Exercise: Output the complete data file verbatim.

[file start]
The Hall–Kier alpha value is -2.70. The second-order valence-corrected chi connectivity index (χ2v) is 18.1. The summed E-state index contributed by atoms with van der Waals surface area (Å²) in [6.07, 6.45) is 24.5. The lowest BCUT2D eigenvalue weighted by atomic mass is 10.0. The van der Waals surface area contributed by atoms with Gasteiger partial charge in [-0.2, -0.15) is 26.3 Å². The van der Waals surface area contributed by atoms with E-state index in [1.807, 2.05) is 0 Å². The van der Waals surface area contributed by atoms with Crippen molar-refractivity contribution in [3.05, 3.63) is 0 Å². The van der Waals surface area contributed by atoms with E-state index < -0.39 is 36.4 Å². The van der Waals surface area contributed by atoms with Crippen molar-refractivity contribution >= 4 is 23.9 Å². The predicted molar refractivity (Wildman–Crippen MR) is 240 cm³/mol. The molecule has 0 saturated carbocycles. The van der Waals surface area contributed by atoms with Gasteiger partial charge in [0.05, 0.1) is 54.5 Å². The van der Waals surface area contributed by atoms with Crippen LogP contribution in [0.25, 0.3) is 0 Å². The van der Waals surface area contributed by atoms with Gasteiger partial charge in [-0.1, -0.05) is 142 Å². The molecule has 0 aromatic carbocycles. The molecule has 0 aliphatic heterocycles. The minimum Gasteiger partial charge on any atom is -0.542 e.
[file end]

The Hall–Kier alpha value is -2.70. The second-order valence-corrected chi connectivity index (χ2v) is 18.1. The summed E-state index contributed by atoms with van der Waals surface area (Å²) in [6.07, 6.45) is 24.5. The lowest BCUT2D eigenvalue weighted by atomic mass is 10.0. The van der Waals surface area contributed by atoms with Gasteiger partial charge in [-0.2, -0.15) is 26.3 Å². The van der Waals surface area contributed by atoms with E-state index in [1.807, 2.05) is 0 Å². The van der Waals surface area contributed by atoms with Crippen molar-refractivity contribution in [3.05, 3.63) is 0 Å². The van der Waals surface area contributed by atoms with E-state index < -0.39 is 36.4 Å². The van der Waals surface area contributed by atoms with Crippen molar-refractivity contribution >= 4 is 23.9 Å². The predicted molar refractivity (Wildman–Crippen MR) is 240 cm³/mol. The molecule has 0 saturated carbocycles. The van der Waals surface area contributed by atoms with Gasteiger partial charge in [0.05, 0.1) is 54.5 Å². The van der Waals surface area contributed by atoms with Crippen LogP contribution in [0.25, 0.3) is 0 Å². The van der Waals surface area contributed by atoms with Gasteiger partial charge in [-0.1, -0.05) is 142 Å². The molecule has 0 aromatic carbocycles. The molecule has 0 aliphatic heterocycles. The minimum Gasteiger partial charge on any atom is -0.542 e.